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First Hints of AESA Radar on JF-17 Block-III?

By Bilal Khan

DefenseNews published an interesting article the other day about a Chinese firm, NAV Technology, putting out a marketing document showing a fighter radar that is identical to the Israeli Elta ELM-2052 Active Electronically Scanned Array (AESA) radar. I am not going discuss the topic, but I do recommend you read it, to acquire an understanding of the many ways in which Western military technology can flow into China, if nothing else. That said, there are some specific tidbits in the article that are worth exploring from the angle of Pakistan, China’s biggest and most high-profile arms customer.

The first issue is whether this controversy sheds light into the JF-17 Block-III’s AESA radar. For some background, radars built on AESA technology are increasingly becoming prevalent, especially on 4.5 and 5th generation aircraft such as the Dassault Rafale and Lockheed Martin F-35, respectively. As you might imagine, AESA radars are fairly complex and expensive systems, but they offer substantial performance improvements over today’s pulse-Doppler radars.

It would take a couple of pieces to properly explore AESA radar technology on fighters, but the short of it is that AESA radars help greatly against jamming and radar detection by one’s enemies. In the case of the Pakistan Air Force (PAF)’s JF-17s, this would be an important gain in that it would enable the JF-17 Block-III to better handle fighters with effective electronic warfare suites, such as the Su-30MKI. The JF-17 Block-III (currently under development) is slotted to have an AESA radar as well as a Helmet Mounted Display/Sight (HMD/S) system and possibly even an Infrared Search and Track (IRST) pod. I will explore the JF-17 Block-III in one of my upcoming weekly reports, but as you can see, it is going to be a substantial upgrade over the Block-I currently service and the Block-II joining in the coming months.

Details into the AESA radar program on the JF-17 Block-III are scarce. The brochure the PAF was handing out at the previous Paris Air Show reported that the Anglo-Italian firm Selex Galileo was in the running. But retired PAF Air Commodore Kasier Tufail brought up an interesting point to DefenseNews, “Given the Western concerns about transfer of sensitive technology, which could find its way further east, I think we may have had no other option but to buy Chinese.”

If I could add, there are probably a few additional issues for the PAF with sourcing a Western solution. The most glaring is the specter of arms sanctions, and the threshold on Pakistan is remarkably thin. It took a dispute with India in 1965 to have Pakistan cut-off from a steady supply of spare-parts and replacements for its fighter aircraft. It was Pakistan’s desire to counteract India’s nuclear capability that got it pummeled by the Pressler Amendments in the 1990s. Even today, despite what I imagine the White House, State Department and Pentagon would consider indispensable service on Pakistan’s part to fight the Taliban, there are American policy thinkers itching to sanction the country, such as the writers of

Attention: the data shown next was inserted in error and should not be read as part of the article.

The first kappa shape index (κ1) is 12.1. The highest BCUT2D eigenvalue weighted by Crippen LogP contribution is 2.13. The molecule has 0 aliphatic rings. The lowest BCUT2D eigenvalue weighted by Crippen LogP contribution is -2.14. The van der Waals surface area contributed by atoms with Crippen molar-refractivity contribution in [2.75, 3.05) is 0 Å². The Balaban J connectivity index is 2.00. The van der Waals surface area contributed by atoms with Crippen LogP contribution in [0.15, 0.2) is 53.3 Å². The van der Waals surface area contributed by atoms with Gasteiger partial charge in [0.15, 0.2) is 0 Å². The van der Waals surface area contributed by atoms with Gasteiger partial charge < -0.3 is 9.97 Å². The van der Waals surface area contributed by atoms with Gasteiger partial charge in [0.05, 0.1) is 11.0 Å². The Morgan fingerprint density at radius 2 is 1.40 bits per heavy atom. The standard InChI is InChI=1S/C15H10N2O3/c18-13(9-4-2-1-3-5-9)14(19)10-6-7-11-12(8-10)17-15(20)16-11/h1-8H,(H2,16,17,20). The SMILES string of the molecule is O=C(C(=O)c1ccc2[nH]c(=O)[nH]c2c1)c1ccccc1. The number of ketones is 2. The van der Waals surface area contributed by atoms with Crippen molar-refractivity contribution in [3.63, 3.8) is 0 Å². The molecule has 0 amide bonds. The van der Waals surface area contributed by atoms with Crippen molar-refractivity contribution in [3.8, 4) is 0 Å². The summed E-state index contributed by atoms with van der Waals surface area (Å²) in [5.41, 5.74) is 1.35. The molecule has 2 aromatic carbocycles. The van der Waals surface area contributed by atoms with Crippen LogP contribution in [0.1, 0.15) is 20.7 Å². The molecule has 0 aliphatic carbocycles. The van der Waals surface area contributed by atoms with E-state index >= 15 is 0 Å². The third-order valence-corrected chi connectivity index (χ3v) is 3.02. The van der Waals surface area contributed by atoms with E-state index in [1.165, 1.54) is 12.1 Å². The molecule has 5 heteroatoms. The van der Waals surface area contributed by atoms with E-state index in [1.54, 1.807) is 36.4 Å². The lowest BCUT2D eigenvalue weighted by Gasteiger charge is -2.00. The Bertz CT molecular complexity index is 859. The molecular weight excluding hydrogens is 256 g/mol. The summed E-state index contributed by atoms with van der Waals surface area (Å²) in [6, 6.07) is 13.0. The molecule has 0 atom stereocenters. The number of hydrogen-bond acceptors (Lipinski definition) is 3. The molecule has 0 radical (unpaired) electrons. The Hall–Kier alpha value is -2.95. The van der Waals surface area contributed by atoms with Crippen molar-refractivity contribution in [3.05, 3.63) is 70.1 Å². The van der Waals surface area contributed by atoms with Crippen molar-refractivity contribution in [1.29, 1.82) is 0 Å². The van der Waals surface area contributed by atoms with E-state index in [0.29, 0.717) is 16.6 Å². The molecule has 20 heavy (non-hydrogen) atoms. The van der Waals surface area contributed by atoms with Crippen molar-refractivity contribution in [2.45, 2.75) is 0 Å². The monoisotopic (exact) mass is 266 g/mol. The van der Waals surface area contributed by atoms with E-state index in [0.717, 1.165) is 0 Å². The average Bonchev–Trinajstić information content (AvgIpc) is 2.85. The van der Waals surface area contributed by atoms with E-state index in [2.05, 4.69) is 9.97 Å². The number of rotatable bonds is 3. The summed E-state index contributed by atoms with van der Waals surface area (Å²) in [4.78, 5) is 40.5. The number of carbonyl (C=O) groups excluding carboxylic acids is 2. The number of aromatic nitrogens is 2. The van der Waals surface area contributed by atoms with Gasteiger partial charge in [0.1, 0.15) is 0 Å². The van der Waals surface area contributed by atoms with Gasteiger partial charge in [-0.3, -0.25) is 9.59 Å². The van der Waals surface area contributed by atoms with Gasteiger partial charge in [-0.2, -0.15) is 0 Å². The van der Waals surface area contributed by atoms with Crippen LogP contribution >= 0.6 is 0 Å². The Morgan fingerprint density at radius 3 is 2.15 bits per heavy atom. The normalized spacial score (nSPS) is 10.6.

this Foreign Affairs piece:

…. A strategy of containment is the United States’ best option. Above all, U.S. relations with Pakistan should be premised on the understanding that Pakistan is a hostile state, rather than an ally or a partner …

To that end, the United States should stop supplying Pakistan with strategic weapons systems, and it should prevent Pakistan from replacing and repairing those pieces of equipment that it has already received. …

This is reality that Pakistan’s defence planners have to deal with every single day. In fact, I imagine the situation would be much easier to deal with in times of sanctions, as at least then, the fear of sanctions affecting newly bought weapon systems would not be an issue. When it comes to critical subsystems such as radars, I imagine transfer of technology (enabling local production) would be of critical importance. If the supplier is not the kind to commit to a commercial relationship in times of difficulty (unlike Russia, China and even France, to an extent), then there truly is little point in acquiring a system off-the-shelf from them. For those reasons, I believe the Selex Galileo option can safely be ruled out.

Returning to the DefenseNews piece, I think the following statement by the JF-17 marketing and communications lead, Air Commodore Khalid Mahmood, clearly indicates that the AESA radar is Chinese.

The head of the JF-17 sales and marketing team, Air Commodore Khalid Mahmood, would not comment specifically on any progress being made on acquiring an AESA radar for the JF-17 Block III beyond saying, “The AESA radar project is making steady progress.  Installation of the radar will add significantly to the combat potential of our aircraft.”

The point is obvious. There is an active radar program, the PAF has been keeping close tabs on its progress, and there is only one vendor with whom the PAF is that close to, China. And it makes sense in other levels as well. Of all the options available, I imagine the PAF would find it easiest dealing with the Chinese when it comes to integrating weapon-systems of its choice. Western suppliers are tied to a mix of political and commercial interests (e.g. Thales is close to the munitions supplier MBDA, both are French companies). Should the PAF desire it, I also think the Chinese would be more forthcoming with allowing Pakistan to license manufacture their radar, they reportedly let it produce the Block-I’s KLJ-7.

I will be very interested in seeing how much of a range and engagement improvement this new radar will offer to the JF-17 Block-III. If it can touch 200km and offer enough resistance to enemy jamming and radar detection, it would be a truly decisive gain for the PAF.

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